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We're going to install a new linen closet off the hallway next to our recently(ish) remodeled bathroom. The wall in question is load bearing.

I know how to properly build out the King and Jack studs, and if this weren't load bearing I'd just put in cripple studs, but since this is load bearing I figure on installing sistered 2x? over the doorway resting on doubled up jack studs. The only question I have is - 2 by WHAT?

It's a 30" door if I recall correctly (it's reclaimed from another part of the house and I haven't measured it lately) so I'm thinking sistered 2x12's will be MORE than sufficient.

  • How many floors above this one? – Tester101 Jun 6 '14 at 13:46
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International Residential Code 2012

Chapter 6 Wall Construction

Section R602 Wood Wall Framing

R602.7 Headers. For header spans see Tables R502.5(1) and R502.5(2).

Table R502.5(2)

So if you're on the top floor, you can use 2 2x4's (unless the building is 36' wide, in which case you'll need 2 2x6's). If you have a floor above, you'll need 2 2x6's (unless the building is 36' wide, in which case you'll need 2 2x8's).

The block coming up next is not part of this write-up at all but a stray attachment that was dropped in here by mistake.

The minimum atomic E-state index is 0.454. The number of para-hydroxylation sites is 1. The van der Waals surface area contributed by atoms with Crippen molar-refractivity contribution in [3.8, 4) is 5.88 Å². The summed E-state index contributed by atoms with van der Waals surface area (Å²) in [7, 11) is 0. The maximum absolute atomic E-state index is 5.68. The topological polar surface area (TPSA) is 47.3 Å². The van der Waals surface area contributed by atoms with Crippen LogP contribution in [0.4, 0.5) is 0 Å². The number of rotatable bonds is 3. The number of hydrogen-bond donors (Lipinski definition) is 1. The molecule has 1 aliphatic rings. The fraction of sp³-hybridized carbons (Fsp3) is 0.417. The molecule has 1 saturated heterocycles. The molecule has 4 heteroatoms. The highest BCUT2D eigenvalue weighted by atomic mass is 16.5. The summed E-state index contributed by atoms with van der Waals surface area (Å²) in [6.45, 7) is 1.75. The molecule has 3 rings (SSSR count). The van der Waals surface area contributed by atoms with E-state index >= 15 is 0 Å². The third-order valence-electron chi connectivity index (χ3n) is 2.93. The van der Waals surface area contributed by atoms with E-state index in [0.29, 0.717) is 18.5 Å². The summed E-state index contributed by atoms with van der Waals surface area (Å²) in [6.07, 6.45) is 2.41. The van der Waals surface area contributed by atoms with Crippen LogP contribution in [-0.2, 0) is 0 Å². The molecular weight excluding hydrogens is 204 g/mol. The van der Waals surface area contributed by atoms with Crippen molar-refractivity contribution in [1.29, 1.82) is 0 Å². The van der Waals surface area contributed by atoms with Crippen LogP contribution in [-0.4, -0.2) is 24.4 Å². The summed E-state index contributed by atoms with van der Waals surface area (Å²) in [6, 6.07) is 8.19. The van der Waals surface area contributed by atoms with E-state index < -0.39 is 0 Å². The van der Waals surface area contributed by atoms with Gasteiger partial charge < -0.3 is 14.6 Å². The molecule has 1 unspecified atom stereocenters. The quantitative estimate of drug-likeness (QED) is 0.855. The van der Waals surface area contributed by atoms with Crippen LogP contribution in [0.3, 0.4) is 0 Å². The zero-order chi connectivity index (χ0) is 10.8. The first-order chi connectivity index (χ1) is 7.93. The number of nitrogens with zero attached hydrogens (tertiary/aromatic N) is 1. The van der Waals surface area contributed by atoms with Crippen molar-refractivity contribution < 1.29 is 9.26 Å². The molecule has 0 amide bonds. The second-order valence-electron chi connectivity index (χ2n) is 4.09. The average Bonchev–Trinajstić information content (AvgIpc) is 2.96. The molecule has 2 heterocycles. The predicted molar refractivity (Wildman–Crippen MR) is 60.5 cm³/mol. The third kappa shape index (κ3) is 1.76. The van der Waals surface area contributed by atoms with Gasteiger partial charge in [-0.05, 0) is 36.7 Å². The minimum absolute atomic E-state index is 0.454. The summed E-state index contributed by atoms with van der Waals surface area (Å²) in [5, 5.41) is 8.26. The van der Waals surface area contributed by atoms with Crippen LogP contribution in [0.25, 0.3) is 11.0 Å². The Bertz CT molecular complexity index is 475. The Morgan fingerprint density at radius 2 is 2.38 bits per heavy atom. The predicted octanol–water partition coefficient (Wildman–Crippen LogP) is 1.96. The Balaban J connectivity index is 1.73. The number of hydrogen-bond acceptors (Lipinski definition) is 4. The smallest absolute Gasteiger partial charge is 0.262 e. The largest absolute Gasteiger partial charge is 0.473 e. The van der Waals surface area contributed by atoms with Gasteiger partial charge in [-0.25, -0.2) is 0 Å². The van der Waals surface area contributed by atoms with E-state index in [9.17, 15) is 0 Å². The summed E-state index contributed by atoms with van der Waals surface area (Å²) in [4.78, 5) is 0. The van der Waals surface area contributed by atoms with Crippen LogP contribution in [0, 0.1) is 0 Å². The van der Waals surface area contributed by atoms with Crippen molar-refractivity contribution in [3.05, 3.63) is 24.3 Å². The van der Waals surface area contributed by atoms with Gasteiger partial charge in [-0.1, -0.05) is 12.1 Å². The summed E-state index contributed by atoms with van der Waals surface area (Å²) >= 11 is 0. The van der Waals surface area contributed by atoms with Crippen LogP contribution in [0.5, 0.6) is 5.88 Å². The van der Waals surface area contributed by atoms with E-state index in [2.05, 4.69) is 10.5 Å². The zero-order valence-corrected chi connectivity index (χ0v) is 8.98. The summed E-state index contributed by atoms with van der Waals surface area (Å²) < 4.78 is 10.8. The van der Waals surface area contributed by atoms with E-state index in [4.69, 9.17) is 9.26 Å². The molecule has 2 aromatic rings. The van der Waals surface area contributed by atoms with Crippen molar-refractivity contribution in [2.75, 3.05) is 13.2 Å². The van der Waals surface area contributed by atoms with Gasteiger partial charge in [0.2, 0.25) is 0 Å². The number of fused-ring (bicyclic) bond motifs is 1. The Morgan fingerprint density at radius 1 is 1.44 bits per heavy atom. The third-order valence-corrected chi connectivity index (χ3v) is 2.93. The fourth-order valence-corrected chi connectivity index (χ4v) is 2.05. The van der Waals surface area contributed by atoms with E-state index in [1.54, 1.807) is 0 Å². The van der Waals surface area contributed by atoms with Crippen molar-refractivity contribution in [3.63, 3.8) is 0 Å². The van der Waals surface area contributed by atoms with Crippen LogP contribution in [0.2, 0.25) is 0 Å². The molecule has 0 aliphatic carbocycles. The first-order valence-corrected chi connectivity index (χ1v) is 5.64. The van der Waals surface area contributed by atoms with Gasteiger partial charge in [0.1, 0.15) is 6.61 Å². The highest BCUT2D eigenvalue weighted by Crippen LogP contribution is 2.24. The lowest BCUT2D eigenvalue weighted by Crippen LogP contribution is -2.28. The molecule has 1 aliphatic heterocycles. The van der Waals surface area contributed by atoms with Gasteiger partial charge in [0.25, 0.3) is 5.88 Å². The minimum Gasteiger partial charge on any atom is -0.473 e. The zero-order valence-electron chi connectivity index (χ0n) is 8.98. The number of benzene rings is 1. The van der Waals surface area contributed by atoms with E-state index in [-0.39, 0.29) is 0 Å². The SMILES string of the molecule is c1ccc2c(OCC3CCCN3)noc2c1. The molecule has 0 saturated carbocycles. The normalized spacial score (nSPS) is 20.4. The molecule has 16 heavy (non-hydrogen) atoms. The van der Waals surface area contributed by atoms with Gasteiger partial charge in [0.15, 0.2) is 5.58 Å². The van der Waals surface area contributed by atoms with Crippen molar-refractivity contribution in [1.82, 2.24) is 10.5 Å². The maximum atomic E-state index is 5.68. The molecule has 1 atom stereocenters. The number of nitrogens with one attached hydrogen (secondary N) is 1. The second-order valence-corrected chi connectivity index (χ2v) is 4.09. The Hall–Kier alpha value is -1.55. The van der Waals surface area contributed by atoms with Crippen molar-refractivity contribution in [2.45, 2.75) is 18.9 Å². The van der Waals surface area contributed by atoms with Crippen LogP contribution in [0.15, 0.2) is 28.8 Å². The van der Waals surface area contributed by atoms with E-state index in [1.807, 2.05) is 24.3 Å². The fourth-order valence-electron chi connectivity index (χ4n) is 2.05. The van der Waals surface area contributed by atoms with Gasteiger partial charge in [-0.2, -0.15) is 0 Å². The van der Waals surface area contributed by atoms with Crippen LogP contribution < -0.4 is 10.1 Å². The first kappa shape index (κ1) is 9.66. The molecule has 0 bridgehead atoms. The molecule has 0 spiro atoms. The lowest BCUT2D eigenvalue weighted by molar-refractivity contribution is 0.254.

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    Just the attic above, so perfect. I'll use x6 anyway just for overkill though. – The Evil Greebo Jun 6 '14 at 14:00
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Older buildings are 2X4 up and downstairs. Codes have changed, so remodeling will be a hassle if the permit inspectors don't know the history. Remodeling a 1950's house in ca, the planning guy was really helpful and gave me the strength for an open attic! I was told it was The actual strength or the amount of "wood". AKA: 2 x 4 is 1 1/2 x 3 1/2 = 5.25 sq in. A 2X6 = 8.25si So you'd need 2 2x4's to replace a 2x6. A simple call to a decent Planning Dept would answer that question. 1) Over-building always gives you a good impression with the inspectors. 2) Asking the Inspector first gives them the added impression you're trying to do things right!

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